Agricultural machinery: a changing market
In a 2020 marked by the health emergency, tractor sales grew in all the main markets. India saw a new historical record (more than 800,000 units sold), while in China, medium and high-powered tractors are at the top. The USA is growing, Europe is struggling
India is flying, at an all-time high. The United States, Canada and Brazil are running. Japan collapsed, while Russia and Korea remained at the same levels as in 2019. Europe is in trouble, with only Germany growing. 2020, a year inevitably marked by the health emergency, provides a snapshot of a sector - the agricultural machinery sector - that has seen very different trends at global level, depending on the measures adopted to combat the pandemic and ensure the resilience and recovery of national economies.
However, there is one fact common to all the main markets. This is the strong growth trend recorded by tractors from the second half of the year. As a result of the easing of the restrictive measures imposed with the lockdowns last spring, this expansionary trend has allowed some countries, such as France and Italy, to recover part of the losses accumulated at the beginning of the year. Others, such as Germany, were able to move from a phase of decline to one of recovery, and still others (USA and Canada) consolidated a robust growth.
The market continued to grow in Q3 and Q4 (and continues to do so), despite the strong resurgence of the epidemic that forced many countries to hunker down again in the autumn. The resilience shown by the agricultural machinery sector on this occasion is due not only to the great dynamism of demand for foodstuffs, and therefore the need to increase production yields, but also to the resources mobilised by governments to support the primary sector. A case in point is the United States, which has put in place an aid plan worth no less than 37 billion dollars, the largest allocation since 2010.
Year-end results: India still on top
With more than 802,000 tractors sold in 2020 (the reference is to the calendar year), India has set a new historical record, recording a robust +11% compared to the previous year. The boom in the Indian market," reads a report by the FICCI, an organisation representing India's Chambers of Commerce, "is taking place in a context characterised by increasing production yields for all the main crops and government policies to support agricultural incomes.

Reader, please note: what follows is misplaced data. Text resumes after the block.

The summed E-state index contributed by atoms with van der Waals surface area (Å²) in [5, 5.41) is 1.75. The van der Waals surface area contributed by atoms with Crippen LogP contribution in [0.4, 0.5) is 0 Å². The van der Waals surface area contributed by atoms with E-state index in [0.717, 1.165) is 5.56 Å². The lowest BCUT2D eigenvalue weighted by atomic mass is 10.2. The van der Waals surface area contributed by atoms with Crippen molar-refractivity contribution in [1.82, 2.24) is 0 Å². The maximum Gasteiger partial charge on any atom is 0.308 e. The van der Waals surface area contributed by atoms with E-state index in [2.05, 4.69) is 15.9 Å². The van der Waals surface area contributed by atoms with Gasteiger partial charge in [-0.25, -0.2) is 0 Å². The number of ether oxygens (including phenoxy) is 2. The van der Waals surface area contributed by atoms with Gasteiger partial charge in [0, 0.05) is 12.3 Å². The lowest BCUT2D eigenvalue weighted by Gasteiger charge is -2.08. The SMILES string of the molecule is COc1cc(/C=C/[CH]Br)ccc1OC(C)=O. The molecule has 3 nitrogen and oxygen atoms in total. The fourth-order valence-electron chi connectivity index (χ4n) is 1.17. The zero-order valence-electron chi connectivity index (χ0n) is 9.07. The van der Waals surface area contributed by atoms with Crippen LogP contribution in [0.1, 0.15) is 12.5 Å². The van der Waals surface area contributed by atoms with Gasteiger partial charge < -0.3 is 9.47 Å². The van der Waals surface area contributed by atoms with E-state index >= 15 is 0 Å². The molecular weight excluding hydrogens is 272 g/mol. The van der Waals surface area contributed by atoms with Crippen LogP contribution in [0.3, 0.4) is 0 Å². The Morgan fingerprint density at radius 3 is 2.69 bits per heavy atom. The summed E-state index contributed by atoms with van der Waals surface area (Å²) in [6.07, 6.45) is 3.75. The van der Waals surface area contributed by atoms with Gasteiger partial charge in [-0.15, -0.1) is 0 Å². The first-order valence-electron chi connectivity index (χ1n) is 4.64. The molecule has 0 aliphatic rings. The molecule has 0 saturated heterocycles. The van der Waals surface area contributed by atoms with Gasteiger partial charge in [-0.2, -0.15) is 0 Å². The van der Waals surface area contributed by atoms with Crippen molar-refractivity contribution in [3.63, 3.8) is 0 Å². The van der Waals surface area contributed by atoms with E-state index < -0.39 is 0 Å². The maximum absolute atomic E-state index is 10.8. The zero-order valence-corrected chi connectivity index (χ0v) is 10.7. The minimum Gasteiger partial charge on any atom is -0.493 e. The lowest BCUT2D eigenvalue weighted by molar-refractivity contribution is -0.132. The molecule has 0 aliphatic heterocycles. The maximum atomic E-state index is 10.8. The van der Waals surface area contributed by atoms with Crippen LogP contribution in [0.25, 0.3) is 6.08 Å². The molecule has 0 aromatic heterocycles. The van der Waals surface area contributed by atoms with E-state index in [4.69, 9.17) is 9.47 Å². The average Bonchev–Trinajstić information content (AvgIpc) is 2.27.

According to the FICCI, the strong acceleration in the tractor sector can also be explained by a phenomenon of 'return' migration from the cities to the countryside. Due to the health emergency, the Indian organisation writes, many workers have returned to rural areas and found employment in the agricultural sector.
Incentives for mechanisation, rising farm incomes and increasing productivity are the factors that characterised the agricultural machinery market in China in 2020. In China, as Camda (the Chinese Manufacturers' Association) reports, sales were concentrated on medium-high power tractors, which exceeded 466 thousand units, up 46.6% on the previous year. Meanwhile South Korea (+2%) remained essentially at the same level as in 2019, and Japan was at its lowest level since 2011 (just over 31 thousand tractors sold in 2020).
On the other hand, the market is lively in the United States, where demand for tractors will reach 288,000 units in 2020. In percentage terms, compared to 2019, the balance is positive by about 18 points. US demand for agricultural machinery was boosted by the $37 billion maxi-plan, launched as an anti-crisis measure. Also in the Americas, Canada (+11%) and Brazil (+7%) are expanding.
Europe in a gray area
Russia (-1%) deviated slightly from the 2019 figure, while Europe offered a diverse landscape. The "old continent" also saw a robust recovery in the second half of the year. However, while Germany managed to reverse the trend and return to profitability with a substantial +11%, France (-6%) and Italy (-3%) could only limit their losses, even though they recovered something from the heavy losses of the first months of the year. Not so Spain, which ended 2020 with a double-digit drop (-12%), against just over 10,400 vehicles sold (just over 12,100 in 2019). The United Kingdom also suffered a double-digit drop (-12%), going back 20 years to the levels of 2000.
The negative record of the British market is not only due to the health crisis and Brexit, but also to the uncertainties related to the new strategic-operational guidelines that Great Britain will have to establish in terms of agricultural policy, instead of the CAP.
The situation is diametrically opposed in Turkey, where sales of agricultural equipment rose from around 26,000 units in 2019 to 48,000 in 2020, a jump of 87%. For the country, this is a newfound dynamism that, however, seems to prelude not so much a return to the boom years of 2013-2017 (when sales went from 52 thousand to 70 thousand units per year) as a partial recovery after the slumps suffered in 2018 and 2019.
Several elements of instability continue to weigh on the Turkish market. Inflationary pressures, critical issues in the supply chain, weak agricultural incomes, are - according to Turkish manufacturers gathered in Tarmakbir - the main threats that could undermine a further market recovery. Tarmakbir also stresses that these economic factors are compounded by a cultural one: Turkish farmers' unwillingness to use the latest technologies.
In 2021, the market will be dynamic but with the "unknown factor" of raw materials
The growth seen in the second half of 2020 should continue this year. Analysts' forecasts are positive for the whole of 2021, but - warn the manufacturers' associations - tensions over the prices of raw materials and the difficulties experienced in recent months in logistics and the supply chain could put the brakes on a sector that is showing great vitality.